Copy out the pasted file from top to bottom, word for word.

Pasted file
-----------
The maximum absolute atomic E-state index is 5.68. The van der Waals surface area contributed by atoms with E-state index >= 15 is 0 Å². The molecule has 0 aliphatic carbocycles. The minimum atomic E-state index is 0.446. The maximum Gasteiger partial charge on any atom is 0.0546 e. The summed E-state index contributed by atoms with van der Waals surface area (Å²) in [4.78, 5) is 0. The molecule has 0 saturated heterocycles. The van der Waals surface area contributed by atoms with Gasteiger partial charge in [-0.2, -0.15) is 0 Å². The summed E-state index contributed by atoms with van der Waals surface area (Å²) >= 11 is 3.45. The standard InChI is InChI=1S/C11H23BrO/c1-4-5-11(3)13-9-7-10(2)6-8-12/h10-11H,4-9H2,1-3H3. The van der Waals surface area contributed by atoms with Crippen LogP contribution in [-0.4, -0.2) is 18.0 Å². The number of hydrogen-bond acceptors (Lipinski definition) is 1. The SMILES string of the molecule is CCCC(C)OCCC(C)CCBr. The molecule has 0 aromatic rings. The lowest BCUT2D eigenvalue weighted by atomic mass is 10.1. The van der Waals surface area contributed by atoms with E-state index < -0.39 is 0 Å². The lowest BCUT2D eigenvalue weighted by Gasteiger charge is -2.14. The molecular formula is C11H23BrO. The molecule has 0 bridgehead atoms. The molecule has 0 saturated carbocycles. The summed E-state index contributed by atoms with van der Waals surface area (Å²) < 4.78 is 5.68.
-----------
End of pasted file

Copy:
The maximum absolute atomic E-state index is 5.68. The van der Waals surface area contributed by atoms with E-state index >= 15 is 0 Å². The molecule has 0 aliphatic carbocycles. The minimum atomic E-state index is 0.446. The maximum Gasteiger partial charge on any atom is 0.0546 e. The summed E-state index contributed by atoms with van der Waals surface area (Å²) in [4.78, 5) is 0. The molecule has 0 saturated heterocycles. The van der Waals surface area contributed by atoms with Gasteiger partial charge in [-0.2, -0.15) is 0 Å². The summed E-state index contributed by atoms with van der Waals surface area (Å²) >= 11 is 3.45. The standard InChI is InChI=1S/C11H23BrO/c1-4-5-11(3)13-9-7-10(2)6-8-12/h10-11H,4-9H2,1-3H3. The van der Waals surface area contributed by atoms with Crippen LogP contribution in [-0.4, -0.2) is 18.0 Å². The number of hydrogen-bond acceptors (Lipinski definition) is 1. The SMILES string of the molecule is CCCC(C)OCCC(C)CCBr. The molecule has 0 aromatic rings. The lowest BCUT2D eigenvalue weighted by atomic mass is 10.1. The van der Waals surface area contributed by atoms with E-state index < -0.39 is 0 Å². The lowest BCUT2D eigenvalue weighted by Gasteiger charge is -2.14. The molecular formula is C11H23BrO. The molecule has 0 bridgehead atoms. The molecule has 0 saturated carbocycles. The summed E-state index contributed by atoms with van der Waals surface area (Å²) < 4.78 is 5.68.